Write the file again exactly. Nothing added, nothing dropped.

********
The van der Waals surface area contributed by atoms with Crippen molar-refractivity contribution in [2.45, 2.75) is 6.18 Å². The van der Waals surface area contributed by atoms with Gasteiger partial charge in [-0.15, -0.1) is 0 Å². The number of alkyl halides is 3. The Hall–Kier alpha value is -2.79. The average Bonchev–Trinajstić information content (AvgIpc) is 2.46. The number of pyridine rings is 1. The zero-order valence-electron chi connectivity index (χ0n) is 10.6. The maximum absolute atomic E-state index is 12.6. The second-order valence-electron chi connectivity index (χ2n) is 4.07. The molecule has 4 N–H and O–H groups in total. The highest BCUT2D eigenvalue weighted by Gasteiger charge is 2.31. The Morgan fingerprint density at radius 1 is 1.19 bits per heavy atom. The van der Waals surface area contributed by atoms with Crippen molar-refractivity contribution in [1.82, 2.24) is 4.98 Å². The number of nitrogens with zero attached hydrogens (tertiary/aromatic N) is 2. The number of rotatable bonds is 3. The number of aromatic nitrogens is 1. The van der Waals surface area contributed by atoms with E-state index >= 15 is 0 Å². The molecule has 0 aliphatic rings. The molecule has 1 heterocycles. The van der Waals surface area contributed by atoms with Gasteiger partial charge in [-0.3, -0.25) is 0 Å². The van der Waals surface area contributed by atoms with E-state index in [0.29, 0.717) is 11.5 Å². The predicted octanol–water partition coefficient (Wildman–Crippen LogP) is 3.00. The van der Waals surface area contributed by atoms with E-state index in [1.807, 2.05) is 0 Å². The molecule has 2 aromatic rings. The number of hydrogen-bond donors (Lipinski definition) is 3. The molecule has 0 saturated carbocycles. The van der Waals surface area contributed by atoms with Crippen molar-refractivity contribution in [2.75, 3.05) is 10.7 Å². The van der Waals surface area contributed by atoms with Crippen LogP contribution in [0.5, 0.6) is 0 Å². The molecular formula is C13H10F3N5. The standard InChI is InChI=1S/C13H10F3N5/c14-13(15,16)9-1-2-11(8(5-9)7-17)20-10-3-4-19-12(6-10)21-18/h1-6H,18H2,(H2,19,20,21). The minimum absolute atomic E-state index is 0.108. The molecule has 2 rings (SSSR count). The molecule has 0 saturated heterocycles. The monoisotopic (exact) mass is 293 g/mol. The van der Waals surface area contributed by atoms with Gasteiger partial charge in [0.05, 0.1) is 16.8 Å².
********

The van der Waals surface area contributed by atoms with Crippen molar-refractivity contribution in [2.45, 2.75) is 6.18 Å². The van der Waals surface area contributed by atoms with Gasteiger partial charge in [-0.15, -0.1) is 0 Å². The number of alkyl halides is 3. The Hall–Kier alpha value is -2.79. The average Bonchev–Trinajstić information content (AvgIpc) is 2.46. The number of pyridine rings is 1. The zero-order valence-electron chi connectivity index (χ0n) is 10.6. The maximum absolute atomic E-state index is 12.6. The second-order valence-electron chi connectivity index (χ2n) is 4.07. The molecule has 4 N–H and O–H groups in total. The highest BCUT2D eigenvalue weighted by Gasteiger charge is 2.31. The Morgan fingerprint density at radius 1 is 1.19 bits per heavy atom. The van der Waals surface area contributed by atoms with Crippen molar-refractivity contribution in [1.82, 2.24) is 4.98 Å². The number of nitrogens with zero attached hydrogens (tertiary/aromatic N) is 2. The number of rotatable bonds is 3. The number of aromatic nitrogens is 1. The van der Waals surface area contributed by atoms with E-state index >= 15 is 0 Å². The molecule has 0 aliphatic rings. The molecule has 1 heterocycles. The van der Waals surface area contributed by atoms with Gasteiger partial charge in [-0.3, -0.25) is 0 Å². The van der Waals surface area contributed by atoms with E-state index in [0.29, 0.717) is 11.5 Å². The predicted octanol–water partition coefficient (Wildman–Crippen LogP) is 3.00. The van der Waals surface area contributed by atoms with E-state index in [1.807, 2.05) is 0 Å². The molecule has 2 aromatic rings. The number of hydrogen-bond donors (Lipinski definition) is 3. The molecule has 0 saturated carbocycles. The van der Waals surface area contributed by atoms with Crippen molar-refractivity contribution in [2.75, 3.05) is 10.7 Å². The van der Waals surface area contributed by atoms with Crippen LogP contribution in [0.5, 0.6) is 0 Å². The molecular formula is C13H10F3N5. The standard InChI is InChI=1S/C13H10F3N5/c14-13(15,16)9-1-2-11(8(5-9)7-17)20-10-3-4-19-12(6-10)21-18/h1-6H,18H2,(H2,19,20,21). The minimum absolute atomic E-state index is 0.108. The molecule has 2 rings (SSSR count). The molecule has 0 saturated heterocycles. The monoisotopic (exact) mass is 293 g/mol. The van der Waals surface area contributed by atoms with Gasteiger partial charge in [0.05, 0.1) is 16.8 Å².